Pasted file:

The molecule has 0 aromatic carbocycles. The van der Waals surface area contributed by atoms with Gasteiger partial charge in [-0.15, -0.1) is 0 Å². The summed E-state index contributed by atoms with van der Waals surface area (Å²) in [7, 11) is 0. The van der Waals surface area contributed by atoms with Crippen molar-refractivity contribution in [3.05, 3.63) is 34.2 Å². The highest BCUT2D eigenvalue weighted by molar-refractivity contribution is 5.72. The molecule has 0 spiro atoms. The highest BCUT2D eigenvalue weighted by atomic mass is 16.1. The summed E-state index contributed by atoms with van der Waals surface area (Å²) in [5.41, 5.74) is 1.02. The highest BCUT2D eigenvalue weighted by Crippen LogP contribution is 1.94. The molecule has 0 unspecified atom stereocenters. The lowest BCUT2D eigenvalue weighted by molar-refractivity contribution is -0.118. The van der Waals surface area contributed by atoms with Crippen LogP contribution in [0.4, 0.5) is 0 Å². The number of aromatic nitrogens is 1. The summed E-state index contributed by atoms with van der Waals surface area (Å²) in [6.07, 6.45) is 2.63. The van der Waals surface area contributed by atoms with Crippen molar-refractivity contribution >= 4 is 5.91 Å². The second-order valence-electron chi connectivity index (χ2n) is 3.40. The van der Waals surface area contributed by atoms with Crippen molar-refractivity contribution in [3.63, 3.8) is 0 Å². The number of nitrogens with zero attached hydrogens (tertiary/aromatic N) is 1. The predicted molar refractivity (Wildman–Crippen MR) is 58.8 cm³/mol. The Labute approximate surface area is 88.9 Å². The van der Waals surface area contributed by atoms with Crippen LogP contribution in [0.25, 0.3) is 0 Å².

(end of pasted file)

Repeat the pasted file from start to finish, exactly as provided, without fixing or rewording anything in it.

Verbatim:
The molecule has 0 aromatic carbocycles. The van der Waals surface area contributed by atoms with Gasteiger partial charge in [-0.15, -0.1) is 0 Å². The summed E-state index contributed by atoms with van der Waals surface area (Å²) in [7, 11) is 0. The van der Waals surface area contributed by atoms with Crippen molar-refractivity contribution in [3.05, 3.63) is 34.2 Å². The highest BCUT2D eigenvalue weighted by molar-refractivity contribution is 5.72. The molecule has 0 spiro atoms. The highest BCUT2D eigenvalue weighted by atomic mass is 16.1. The summed E-state index contributed by atoms with van der Waals surface area (Å²) in [5.41, 5.74) is 1.02. The highest BCUT2D eigenvalue weighted by Crippen LogP contribution is 1.94. The molecule has 0 unspecified atom stereocenters. The lowest BCUT2D eigenvalue weighted by molar-refractivity contribution is -0.118. The van der Waals surface area contributed by atoms with Crippen LogP contribution in [0.4, 0.5) is 0 Å². The number of aromatic nitrogens is 1. The summed E-state index contributed by atoms with van der Waals surface area (Å²) in [6.07, 6.45) is 2.63. The van der Waals surface area contributed by atoms with Crippen molar-refractivity contribution >= 4 is 5.91 Å². The second-order valence-electron chi connectivity index (χ2n) is 3.40. The van der Waals surface area contributed by atoms with Crippen molar-refractivity contribution in [3.63, 3.8) is 0 Å². The number of nitrogens with zero attached hydrogens (tertiary/aromatic N) is 1. The predicted molar refractivity (Wildman–Crippen MR) is 58.8 cm³/mol. The Labute approximate surface area is 88.9 Å². The van der Waals surface area contributed by atoms with Crippen LogP contribution in [0.25, 0.3) is 0 Å².